“The arts subjects are really well supported and encouraged at Brampton, with the department’s work featuring prominently around the college.”
What does the future hold?
In the future, Christmas thinks that diversification of learning contexts will lead to the emancipation of students in their arts education, offering them greater control over what and how they learn.
She says: “The role of educators and schools will undoubtedly shift as technology develops and enables connectedness and self-directed learning. Within this, teachers will cease to be the sole mediator of arts provision.
“At Trinity we want to respond to the changing landscape for teachers and ensure that we provide support whatever context they are working in, whether as teachers and leaders, or as mentors and coaches.”
James believes that a cycle is occurring in education at the moment and that creativity is once again on the rise, suggesting that The Durham Commission’s report could be evidence of this.
She says: “Of course creativity and arts are not mutually interchangeable concepts, but they are deeply intertwined, particularly in an educational context. If you want to teach students to be creative, the arts are a fantastic and obvious route to achieving that.”
From speaking to our experts, what’s clear is that now more than ever, today’s educators have a key role to play in sharing their passion for arts subjects and inspiring the next generation of creative talent.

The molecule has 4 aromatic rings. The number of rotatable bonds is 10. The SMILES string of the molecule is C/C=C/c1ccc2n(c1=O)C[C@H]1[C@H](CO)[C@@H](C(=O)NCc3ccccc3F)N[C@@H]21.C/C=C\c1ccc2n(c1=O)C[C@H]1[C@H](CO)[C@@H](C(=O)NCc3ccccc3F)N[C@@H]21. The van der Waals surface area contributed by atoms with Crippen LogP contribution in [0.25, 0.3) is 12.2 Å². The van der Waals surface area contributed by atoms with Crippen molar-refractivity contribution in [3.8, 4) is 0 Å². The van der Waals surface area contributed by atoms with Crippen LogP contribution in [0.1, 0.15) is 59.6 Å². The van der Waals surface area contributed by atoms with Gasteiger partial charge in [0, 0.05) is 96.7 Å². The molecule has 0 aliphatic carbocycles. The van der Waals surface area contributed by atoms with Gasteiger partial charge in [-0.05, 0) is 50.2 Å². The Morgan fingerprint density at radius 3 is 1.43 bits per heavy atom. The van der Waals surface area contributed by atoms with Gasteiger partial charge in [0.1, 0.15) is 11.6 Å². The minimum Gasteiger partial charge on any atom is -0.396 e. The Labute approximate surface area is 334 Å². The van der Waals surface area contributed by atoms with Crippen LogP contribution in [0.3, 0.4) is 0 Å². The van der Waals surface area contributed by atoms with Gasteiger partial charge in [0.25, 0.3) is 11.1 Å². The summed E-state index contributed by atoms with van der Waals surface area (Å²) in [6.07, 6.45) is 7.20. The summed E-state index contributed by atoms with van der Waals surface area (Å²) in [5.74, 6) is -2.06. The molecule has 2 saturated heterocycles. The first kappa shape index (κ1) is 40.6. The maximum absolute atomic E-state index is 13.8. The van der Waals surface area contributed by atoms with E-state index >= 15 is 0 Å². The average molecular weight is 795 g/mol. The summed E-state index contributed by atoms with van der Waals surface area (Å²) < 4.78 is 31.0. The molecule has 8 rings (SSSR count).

It has never been more important for pupils to pick up an instrument, paintbrush, pencil or microphone, and encourage that creative spirit to flow for their own benefit, as well as for the future world of work.
Shaping the next generation of musicians
After only five years at Lomond School, head of music Doug Fleming has quadrupled the number of upper school pupils taking the subject, with a clean sweep of A passes for all SQA exams in two consecutive years in 2017 and 2018 – a record for the school.
The school has also seen its saxophone offering grow from a solo performance of one to a group of 12, which has allowed the department to form both a sax ensemble and a separate jazz ensemble. Now, as the sax collective continues to grow, Fleming is hoping to replicate the same advance for the department’s clarinet players, and both cello tuition and the orchestra have also trebled in size within the last five years.
Fleming says: “Getting pupils started with a musical instrument from a young age is extremely beneficial to the child. Not only will they be developing the skills in that instrument with its own intrinsic rewards, but many studies have shown that exposure to music can accelerate academic development including improved numeracy, reading and speech skills, as well as concentration levels and, of course, self-confidence.”
In addition to strong SQA results, many of the Lomond pupils learning an instrument have been extremely successful with very good ABRSM results. Seventeen-year-old Emily Shaw, who has grade eight distinction for clarinet, auditioned for the National Youth Orchestra of Scotland (NYOS) and 16-year-old Ryan Cosgrove-Clark is working towards grade eight piano after taking up the saxophone last August and achieving grade four distinction after just four months.